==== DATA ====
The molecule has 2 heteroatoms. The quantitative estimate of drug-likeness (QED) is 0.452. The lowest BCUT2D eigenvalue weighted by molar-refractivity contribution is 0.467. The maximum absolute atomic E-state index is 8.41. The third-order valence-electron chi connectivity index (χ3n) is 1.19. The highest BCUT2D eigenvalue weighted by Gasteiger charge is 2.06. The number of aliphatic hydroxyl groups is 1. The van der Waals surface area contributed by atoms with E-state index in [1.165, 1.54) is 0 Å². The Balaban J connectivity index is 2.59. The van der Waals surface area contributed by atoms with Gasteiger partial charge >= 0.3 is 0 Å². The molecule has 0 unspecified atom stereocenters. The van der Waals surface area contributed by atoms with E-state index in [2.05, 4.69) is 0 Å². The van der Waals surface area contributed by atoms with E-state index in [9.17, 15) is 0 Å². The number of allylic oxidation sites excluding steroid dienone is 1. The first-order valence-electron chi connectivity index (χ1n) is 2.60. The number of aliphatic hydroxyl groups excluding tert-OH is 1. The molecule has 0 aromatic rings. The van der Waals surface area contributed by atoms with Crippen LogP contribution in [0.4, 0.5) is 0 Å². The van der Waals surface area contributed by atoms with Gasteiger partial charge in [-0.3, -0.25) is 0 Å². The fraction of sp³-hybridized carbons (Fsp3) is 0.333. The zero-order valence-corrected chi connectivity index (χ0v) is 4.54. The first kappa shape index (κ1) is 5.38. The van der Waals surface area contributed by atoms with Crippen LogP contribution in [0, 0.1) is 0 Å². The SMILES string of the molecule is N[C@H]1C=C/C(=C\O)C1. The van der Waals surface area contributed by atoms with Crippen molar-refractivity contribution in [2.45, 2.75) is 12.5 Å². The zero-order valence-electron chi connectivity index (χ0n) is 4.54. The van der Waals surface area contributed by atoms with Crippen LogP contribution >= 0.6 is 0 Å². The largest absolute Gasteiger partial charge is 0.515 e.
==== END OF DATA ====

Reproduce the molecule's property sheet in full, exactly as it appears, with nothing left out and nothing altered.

The molecule has 2 heteroatoms. The quantitative estimate of drug-likeness (QED) is 0.452. The lowest BCUT2D eigenvalue weighted by molar-refractivity contribution is 0.467. The maximum absolute atomic E-state index is 8.41. The third-order valence-electron chi connectivity index (χ3n) is 1.19. The highest BCUT2D eigenvalue weighted by Gasteiger charge is 2.06. The number of aliphatic hydroxyl groups is 1. The van der Waals surface area contributed by atoms with E-state index in [1.165, 1.54) is 0 Å². The Balaban J connectivity index is 2.59. The van der Waals surface area contributed by atoms with Gasteiger partial charge >= 0.3 is 0 Å². The molecule has 0 unspecified atom stereocenters. The van der Waals surface area contributed by atoms with E-state index in [2.05, 4.69) is 0 Å². The van der Waals surface area contributed by atoms with E-state index in [9.17, 15) is 0 Å². The number of allylic oxidation sites excluding steroid dienone is 1. The first-order valence-electron chi connectivity index (χ1n) is 2.60. The number of aliphatic hydroxyl groups excluding tert-OH is 1. The molecule has 0 aromatic rings. The van der Waals surface area contributed by atoms with Crippen LogP contribution in [0.4, 0.5) is 0 Å². The van der Waals surface area contributed by atoms with Gasteiger partial charge in [-0.3, -0.25) is 0 Å². The fraction of sp³-hybridized carbons (Fsp3) is 0.333. The zero-order valence-corrected chi connectivity index (χ0v) is 4.54. The first kappa shape index (κ1) is 5.38. The van der Waals surface area contributed by atoms with Crippen LogP contribution in [0, 0.1) is 0 Å². The SMILES string of the molecule is N[C@H]1C=C/C(=C\O)C1. The van der Waals surface area contributed by atoms with Crippen molar-refractivity contribution in [2.45, 2.75) is 12.5 Å². The zero-order valence-electron chi connectivity index (χ0n) is 4.54. The van der Waals surface area contributed by atoms with Crippen LogP contribution >= 0.6 is 0 Å². The largest absolute Gasteiger partial charge is 0.515 e.